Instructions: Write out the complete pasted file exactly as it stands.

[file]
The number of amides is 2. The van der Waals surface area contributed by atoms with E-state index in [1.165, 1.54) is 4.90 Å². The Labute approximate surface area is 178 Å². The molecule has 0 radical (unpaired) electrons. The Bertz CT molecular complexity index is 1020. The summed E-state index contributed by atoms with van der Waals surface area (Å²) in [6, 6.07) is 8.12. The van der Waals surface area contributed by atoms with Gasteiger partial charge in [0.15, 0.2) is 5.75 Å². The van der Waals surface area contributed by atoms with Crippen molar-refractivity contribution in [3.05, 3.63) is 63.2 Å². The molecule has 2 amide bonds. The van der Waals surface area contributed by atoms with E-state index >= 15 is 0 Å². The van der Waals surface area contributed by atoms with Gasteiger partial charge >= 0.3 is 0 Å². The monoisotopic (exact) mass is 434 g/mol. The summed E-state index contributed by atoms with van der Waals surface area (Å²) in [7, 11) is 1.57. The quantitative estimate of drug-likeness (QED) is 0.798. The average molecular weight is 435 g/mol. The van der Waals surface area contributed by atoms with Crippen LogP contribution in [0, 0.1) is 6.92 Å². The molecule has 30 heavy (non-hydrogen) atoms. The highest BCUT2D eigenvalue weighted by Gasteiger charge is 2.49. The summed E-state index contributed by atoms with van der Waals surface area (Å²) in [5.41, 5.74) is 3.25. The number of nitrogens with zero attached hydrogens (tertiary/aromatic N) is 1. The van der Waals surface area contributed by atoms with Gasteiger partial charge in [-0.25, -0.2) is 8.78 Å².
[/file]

The number of amides is 2. The van der Waals surface area contributed by atoms with E-state index in [1.165, 1.54) is 4.90 Å². The Labute approximate surface area is 178 Å². The molecule has 0 radical (unpaired) electrons. The Bertz CT molecular complexity index is 1020. The summed E-state index contributed by atoms with van der Waals surface area (Å²) in [6, 6.07) is 8.12. The van der Waals surface area contributed by atoms with Gasteiger partial charge in [0.15, 0.2) is 5.75 Å². The van der Waals surface area contributed by atoms with Crippen molar-refractivity contribution in [3.05, 3.63) is 63.2 Å². The molecule has 2 amide bonds. The van der Waals surface area contributed by atoms with E-state index >= 15 is 0 Å². The van der Waals surface area contributed by atoms with Gasteiger partial charge >= 0.3 is 0 Å². The monoisotopic (exact) mass is 434 g/mol. The summed E-state index contributed by atoms with van der Waals surface area (Å²) in [7, 11) is 1.57. The quantitative estimate of drug-likeness (QED) is 0.798. The average molecular weight is 435 g/mol. The van der Waals surface area contributed by atoms with Crippen LogP contribution in [0, 0.1) is 6.92 Å². The molecule has 30 heavy (non-hydrogen) atoms. The highest BCUT2D eigenvalue weighted by Gasteiger charge is 2.49. The summed E-state index contributed by atoms with van der Waals surface area (Å²) in [5.41, 5.74) is 3.25. The number of nitrogens with zero attached hydrogens (tertiary/aromatic N) is 1. The van der Waals surface area contributed by atoms with Gasteiger partial charge in [-0.25, -0.2) is 8.78 Å².